All the Time in the World

My taste in reading material is wide and varied: SF/fantasy/"speculative fiction", mysteries (police procedurals, mostly), history, fanfic, straight fiction, smutty vampire books, biographies, poetry, cereal boxes, assembly instructions, the fine print, and your mind.

The Killing Doll

The Killing Doll - Ruth Rendell About 150 pages in, I thought, Where in the hell is this going? About 3/4 of the way through, things started to coalesce. By the time I was done, I was just... bored. I realize that all around me people are living tiny, dull, sometimes repulsive lives, but I don't understand Ms. Rendell's decision to populate this book with some of the most unpleasant people I've ever "met" in the pages of a book.

Peter ("Pup") and Doreen ("Dolly") live with their parents in what was their grandparents' home, a large but poorly maintained house in London. At the outset, Pup is 15 and Dolly is around 20, still living at home and, due to the benighted attitudes of her parents, condemned never to marry or hold a job outside the home because of her "disfigurement" - which, as far as I could discern, is simply a large facial birthmark. Dolly believes that anyone who sees her is disgusted by this mark (and she is correct, in some instances) and mostly stays indoors, having virtually no real human contact other than her family and a few neighbors. She and her mother Edith earn some income as seamstresses, making clothing and doing alterations in their home, and after Edith's death early in the book Dolly continues sporadically in the trade.

Pup becomes fascinated with the study of the occult and appropriates use of a room in the house's unused third floor for his temple. Dolly is intrigued by his studies, being herself peripherally involved in the spiritualist activities of a neighbor. Over the next six years, Pup exhausts his interest in magic, except to use it as an excuse to be gone from the house in the evenings, but Dolly increasingly sees her younger brother as some sort of adept, believing that he has magical powers and can (among other things) bring success to their apathetic father Harold, who spends his free time with his nose buried in an endless succession of histories and historical novels, contributing virtually nothing to family life. Eventually, as Dolly becomes an alcoholic and more unhinged by the week, she perceives Pup's supposed magical abilities as the means to take action against anyone who threatens their insular little world - especially when the neighbor's 30-something year old daughter Myra contrives to become the widowed Harold's second wife, and banishes Pup and Dolly to the third floor.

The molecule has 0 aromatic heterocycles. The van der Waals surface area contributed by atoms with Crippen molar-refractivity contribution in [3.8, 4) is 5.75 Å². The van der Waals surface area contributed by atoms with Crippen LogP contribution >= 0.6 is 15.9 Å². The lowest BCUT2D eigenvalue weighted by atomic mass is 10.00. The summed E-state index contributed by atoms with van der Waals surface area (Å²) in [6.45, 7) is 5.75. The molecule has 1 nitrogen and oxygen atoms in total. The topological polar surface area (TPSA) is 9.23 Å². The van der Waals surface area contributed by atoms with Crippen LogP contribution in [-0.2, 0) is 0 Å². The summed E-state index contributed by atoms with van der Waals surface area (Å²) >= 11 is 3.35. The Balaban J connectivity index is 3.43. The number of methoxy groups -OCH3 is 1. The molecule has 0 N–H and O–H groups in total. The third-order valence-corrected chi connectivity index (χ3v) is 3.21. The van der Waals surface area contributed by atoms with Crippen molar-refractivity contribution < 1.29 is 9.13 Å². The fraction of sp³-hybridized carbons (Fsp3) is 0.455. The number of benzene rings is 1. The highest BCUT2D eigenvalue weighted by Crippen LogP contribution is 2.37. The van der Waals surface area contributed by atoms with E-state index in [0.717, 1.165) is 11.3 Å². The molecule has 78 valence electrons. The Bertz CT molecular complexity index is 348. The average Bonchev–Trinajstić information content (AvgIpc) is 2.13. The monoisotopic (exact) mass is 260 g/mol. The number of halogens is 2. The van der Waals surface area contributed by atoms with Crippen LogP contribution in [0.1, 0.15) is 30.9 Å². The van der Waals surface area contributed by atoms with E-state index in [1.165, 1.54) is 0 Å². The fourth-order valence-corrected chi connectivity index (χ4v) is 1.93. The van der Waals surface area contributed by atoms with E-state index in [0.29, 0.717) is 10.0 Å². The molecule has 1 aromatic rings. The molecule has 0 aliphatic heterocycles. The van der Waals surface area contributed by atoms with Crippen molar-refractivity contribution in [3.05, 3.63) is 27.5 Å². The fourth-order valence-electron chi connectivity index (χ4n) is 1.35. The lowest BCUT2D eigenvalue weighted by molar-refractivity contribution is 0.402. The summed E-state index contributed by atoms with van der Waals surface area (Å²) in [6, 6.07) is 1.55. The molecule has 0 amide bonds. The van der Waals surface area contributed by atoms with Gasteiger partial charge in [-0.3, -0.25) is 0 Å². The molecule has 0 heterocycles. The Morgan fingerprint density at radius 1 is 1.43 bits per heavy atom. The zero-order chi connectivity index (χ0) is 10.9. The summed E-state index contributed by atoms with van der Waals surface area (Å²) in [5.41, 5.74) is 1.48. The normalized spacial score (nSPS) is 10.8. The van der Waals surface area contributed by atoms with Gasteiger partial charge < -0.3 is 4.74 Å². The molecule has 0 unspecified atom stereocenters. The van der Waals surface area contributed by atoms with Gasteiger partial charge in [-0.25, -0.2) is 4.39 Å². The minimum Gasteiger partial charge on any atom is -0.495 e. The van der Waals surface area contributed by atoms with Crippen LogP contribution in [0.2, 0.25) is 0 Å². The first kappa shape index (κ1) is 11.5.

Simultaneously, a mentally ill young Irishman comes to live nearby, and although his path nearly crosses with that of Dolly and Pup several times, they will not meet until the very end of the book. (This is one aspect of the book I particularly don't "get": the Irishman serves virtually no purpose except as a bogeyman, which could have been accomplished just as easily - and I think would have been much more effective - with a faceless No Man. It didn't move the story forward at all, rambling around in this guy's head.)

Dolly is pathetic; Pup is a complete opportunist and womanizer; Myra is a gold-digger (albeit with ridiculously low standards); Harold is an oblivious lump; the spiritualists are a bunch of credulous ninnies. On the whole, a thoroughly loathsome cast of characters.